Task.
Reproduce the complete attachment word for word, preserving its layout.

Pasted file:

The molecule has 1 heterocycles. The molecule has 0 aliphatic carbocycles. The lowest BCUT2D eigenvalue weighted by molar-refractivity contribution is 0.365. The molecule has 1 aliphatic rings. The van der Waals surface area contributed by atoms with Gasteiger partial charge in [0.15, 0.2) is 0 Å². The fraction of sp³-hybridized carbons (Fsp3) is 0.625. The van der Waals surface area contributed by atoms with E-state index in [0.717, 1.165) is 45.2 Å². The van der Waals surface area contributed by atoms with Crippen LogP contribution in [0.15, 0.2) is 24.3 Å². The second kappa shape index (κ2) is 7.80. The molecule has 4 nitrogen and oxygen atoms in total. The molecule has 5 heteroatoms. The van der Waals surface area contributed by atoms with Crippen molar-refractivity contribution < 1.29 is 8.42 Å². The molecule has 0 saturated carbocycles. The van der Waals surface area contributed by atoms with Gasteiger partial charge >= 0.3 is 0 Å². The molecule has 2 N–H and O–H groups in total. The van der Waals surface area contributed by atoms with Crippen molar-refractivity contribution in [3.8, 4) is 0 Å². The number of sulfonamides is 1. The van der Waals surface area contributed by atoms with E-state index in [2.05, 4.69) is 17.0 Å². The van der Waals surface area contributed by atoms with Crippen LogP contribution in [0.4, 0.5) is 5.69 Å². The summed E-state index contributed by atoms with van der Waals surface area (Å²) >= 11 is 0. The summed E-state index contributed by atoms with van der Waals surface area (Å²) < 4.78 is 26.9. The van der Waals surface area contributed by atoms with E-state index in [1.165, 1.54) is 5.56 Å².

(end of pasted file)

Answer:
The molecule has 1 heterocycles. The molecule has 0 aliphatic carbocycles. The lowest BCUT2D eigenvalue weighted by molar-refractivity contribution is 0.365. The molecule has 1 aliphatic rings. The van der Waals surface area contributed by atoms with Gasteiger partial charge in [0.15, 0.2) is 0 Å². The fraction of sp³-hybridized carbons (Fsp3) is 0.625. The van der Waals surface area contributed by atoms with E-state index in [0.717, 1.165) is 45.2 Å². The van der Waals surface area contributed by atoms with Crippen LogP contribution in [0.15, 0.2) is 24.3 Å². The second kappa shape index (κ2) is 7.80. The molecule has 4 nitrogen and oxygen atoms in total. The molecule has 5 heteroatoms. The van der Waals surface area contributed by atoms with Crippen molar-refractivity contribution < 1.29 is 8.42 Å². The molecule has 0 saturated carbocycles. The van der Waals surface area contributed by atoms with Gasteiger partial charge >= 0.3 is 0 Å². The molecule has 2 N–H and O–H groups in total. The van der Waals surface area contributed by atoms with Crippen molar-refractivity contribution in [3.8, 4) is 0 Å². The number of sulfonamides is 1. The van der Waals surface area contributed by atoms with E-state index in [2.05, 4.69) is 17.0 Å². The van der Waals surface area contributed by atoms with Crippen LogP contribution in [0.4, 0.5) is 5.69 Å². The summed E-state index contributed by atoms with van der Waals surface area (Å²) >= 11 is 0. The summed E-state index contributed by atoms with van der Waals surface area (Å²) < 4.78 is 26.9. The van der Waals surface area contributed by atoms with E-state index in [1.165, 1.54) is 5.56 Å².